NFU responds to the Red Tractor 2021 Standards Review

The NFU has submitted a detailed response to the Red Tractor 2021 Standards Review. It calls for a fresh approach and sets out eight key principles to guide the standards body to improve its offer to scheme members.

The organisation has said it has held more than 75 meetings across all regions during the consultation and have engaged with around 3,000 members to inform it response. It has highlighted how in some sectors an imbalance exists between the production standards expected of UK farmers, compared with those required of foreign imports.

The fresh producer sector has questioned what value any new revisions deliver back to farm, particularly where there is a disproportionate amount of cost and effort borne by the grower and a greater use of consultants to monitor and manage assurance programmes with little value in return. The NFU response also raises the critical argument that it is important not to duplicate other schemes that already provide robust assurance to a greater depth.

The eight key principles set out by the NFU are:

*Continue to retain trust and support growth in the domestic market for British food.

*Provide an assurance platform for growth in the export market for British food and ensure high value exports have robust assurance supporting traceability claims.

*Retain its leading position on cost effective assurance and protect members from inspection and regulatory duplication. Any additional costs associated with implementing new standards should be supported with a clear and simple cost benefit analysis or business case.

*Be empowered to challenge duplicity within the marketplace and not facilitate the hypocrisy of buyers sourcing policies which undermines domestic standards.

*Seek to add value through segmentation and market differentiation where there is a need to deliver different value propositions to different markets, without inflating the core standard and eroding value to scheme members.

*Provide marketing choice for buyers. Scheme options, or bolt-ons, could provide competition for cost-effective or a more practicable alternative for brands and scheme members alike.

*Provide a viable but discretionary alternative to new or increasing regulatory burdens and it should deliver efficient solutions in areas that are susceptible to regulatory burdens.

*Explore the opportunities for inspections to be driven by outcomes and data, and where possible reduce the burden of inspection and add value back to farmers.

NFU Deputy President Stuart Roberts, said: “Red Tractor’s standards are the bedrock of UK agriculture and have helped establish our food and farming industry as the benchmark for quality across the world. There is strong support for Red Tractor’s original purpose of assuring the public that food is safe, produced with care to high standards of environmental protection and animal welfare and is fully traceable back to UK farms. Continued support for the Red Tractor assurance scheme will be crucial not just at home but, as new trade deals are developed, it will also help to bolster ‘Brand Britain’ as we take British food to new, global markets.”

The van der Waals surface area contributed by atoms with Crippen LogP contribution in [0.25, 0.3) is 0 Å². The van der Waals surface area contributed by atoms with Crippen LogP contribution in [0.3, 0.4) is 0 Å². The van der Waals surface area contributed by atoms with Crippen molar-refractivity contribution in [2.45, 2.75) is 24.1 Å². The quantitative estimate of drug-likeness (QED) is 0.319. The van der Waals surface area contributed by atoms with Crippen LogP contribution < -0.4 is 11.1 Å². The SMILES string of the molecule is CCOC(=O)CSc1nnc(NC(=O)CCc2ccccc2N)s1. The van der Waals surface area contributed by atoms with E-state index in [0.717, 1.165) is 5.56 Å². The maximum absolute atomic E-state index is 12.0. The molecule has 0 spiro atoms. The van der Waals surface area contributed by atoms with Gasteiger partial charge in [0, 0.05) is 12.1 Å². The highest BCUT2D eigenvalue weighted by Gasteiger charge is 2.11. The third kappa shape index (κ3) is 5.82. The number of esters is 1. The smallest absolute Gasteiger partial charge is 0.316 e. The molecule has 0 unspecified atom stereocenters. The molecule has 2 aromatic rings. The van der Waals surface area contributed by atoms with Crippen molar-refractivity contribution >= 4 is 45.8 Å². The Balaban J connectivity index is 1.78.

“However, as Red Tractor standards continue to evolve, some of the proposed changes in this consultation have provoked strong feelings within our membership, particularly concerning how the proposed changes demonstrate value back to the farm gate. There is a real risk that farmers and growers will not see deliverable benefits from the Red Tractor scheme without properly addressing these concerns.

“That’s why we are calling for a fresh approach. We’ve set out eight key principles that Red Tractor and the six farming sectors should use as a guide when developing standards now and in the future. We believe this will ensure that Red Tractor standards are more meaningful for farmers, increase relevance and integrity within the food supply chain, and importantly, deliver value back to the farm. In the arable sector, for example, where there is limited use of the Red Tractor logo on end products, members are concerned that the high standards delivered domestically are undermined by imports competing in the same market. This hypocrisy weakens the integrity of standards and burdens farmers with extra cost. There needs to be more transparency about what standards the supply chains are asking for and whether these can be matched by imported product.

“We would also like to see Red Tractor aspiring to be a progressive, cost effective and flexible assurance scheme which continues to be a vital part of the UK food supply chain. It must show it is listening and provide confidence to farmers and growers that new standards are outcome focused, not just a tick box exercise. Now more than ever, we need to ensure that all our standards on British food, whether for animal welfare, food safety or environmental protection, meet the needs of both farmers and the public.”

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